What is Version Control Software?
Version Control Software (vcs) is a way of keeping track of changes made to files such as source code or binary assets (textures, models, etc.), and reverting these changes if necessary. Another strong benefit to using VCS is it allows you to work with a team of people and allow them to update to the latest copy of assets without resorting to complicated naming schemes to define which version is the latest or comparing last-modified dates when you copy files over. VCS also allows you to perform off-site backups of your assets which is extremely important in the development of any product, be it software development or video games.
VCS Allows you to track changes.
Ever suddenly realized that you can’t name anything you did in the last three days? Or realized that the bug you fixed was actually a feature and needs to be reverted, but you fixed it a week ago? Version tracking solves both of these problems and more. Version tracking allows you to compare the current version of the assets (predominantly code, though binary assets to a lesser extent) to previous versions, be it twenty minutes ago, two weeks ago or two years ago. Along with each set of changes is a set of comments put in by the developer to explain why they changed it or what the change does. This could be something as simple as “Increased friction on player movement” to something more complex like “Rewrote player movement to prevent issues like BUG#1054 and BUG#1203 where players could fall through certain parts of the DIRE_DIRE_DOCKS level.”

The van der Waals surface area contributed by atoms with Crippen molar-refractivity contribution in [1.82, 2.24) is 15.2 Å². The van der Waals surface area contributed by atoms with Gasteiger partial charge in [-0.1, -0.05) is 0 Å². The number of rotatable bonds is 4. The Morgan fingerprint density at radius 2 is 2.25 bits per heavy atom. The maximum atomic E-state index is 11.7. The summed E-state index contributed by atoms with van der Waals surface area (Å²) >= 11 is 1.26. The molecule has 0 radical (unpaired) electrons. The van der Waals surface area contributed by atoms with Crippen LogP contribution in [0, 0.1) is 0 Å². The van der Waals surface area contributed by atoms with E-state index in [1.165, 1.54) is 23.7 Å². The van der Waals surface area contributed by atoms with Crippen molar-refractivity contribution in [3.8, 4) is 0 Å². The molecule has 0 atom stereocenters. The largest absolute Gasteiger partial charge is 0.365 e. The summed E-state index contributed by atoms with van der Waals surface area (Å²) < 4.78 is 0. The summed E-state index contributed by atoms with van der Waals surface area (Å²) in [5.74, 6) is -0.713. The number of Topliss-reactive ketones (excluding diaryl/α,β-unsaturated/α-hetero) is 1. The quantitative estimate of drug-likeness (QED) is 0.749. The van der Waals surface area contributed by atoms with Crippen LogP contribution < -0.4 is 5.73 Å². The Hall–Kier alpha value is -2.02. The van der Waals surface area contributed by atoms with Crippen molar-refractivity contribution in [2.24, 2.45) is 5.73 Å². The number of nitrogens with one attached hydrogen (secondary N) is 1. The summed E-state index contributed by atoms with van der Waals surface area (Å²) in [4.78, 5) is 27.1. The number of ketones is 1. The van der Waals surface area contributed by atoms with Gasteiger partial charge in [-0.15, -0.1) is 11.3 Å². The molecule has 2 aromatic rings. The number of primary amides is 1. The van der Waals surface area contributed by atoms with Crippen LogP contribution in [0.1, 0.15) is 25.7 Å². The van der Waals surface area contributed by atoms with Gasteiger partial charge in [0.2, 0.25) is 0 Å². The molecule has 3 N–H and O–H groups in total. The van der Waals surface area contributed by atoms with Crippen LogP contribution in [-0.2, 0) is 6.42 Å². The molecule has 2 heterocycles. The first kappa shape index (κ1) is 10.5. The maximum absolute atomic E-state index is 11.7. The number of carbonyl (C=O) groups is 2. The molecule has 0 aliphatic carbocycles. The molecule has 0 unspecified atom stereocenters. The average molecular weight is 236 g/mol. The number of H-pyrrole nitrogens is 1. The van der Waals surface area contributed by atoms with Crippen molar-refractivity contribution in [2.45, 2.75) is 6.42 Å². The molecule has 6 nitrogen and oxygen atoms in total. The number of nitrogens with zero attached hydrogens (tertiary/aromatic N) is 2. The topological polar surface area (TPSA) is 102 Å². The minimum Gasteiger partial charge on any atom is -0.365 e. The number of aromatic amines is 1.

When comparing text files most VCS solutions will give you a detailed breakdown of what has changed since each commit – this includes which files have been modified, which lines have been removed, and which lines have been added. When comparing binary assets (such as textures or models) most software can only show that the file has been changed. VCS will allow you to revert back to a revision of the file at this point though so they still remain useful. Developer comments with each commit can help describe changes to binary assets to further aid in their usefulness.
Okay so that sounds nice and all, but I have a team, how can VCS help me?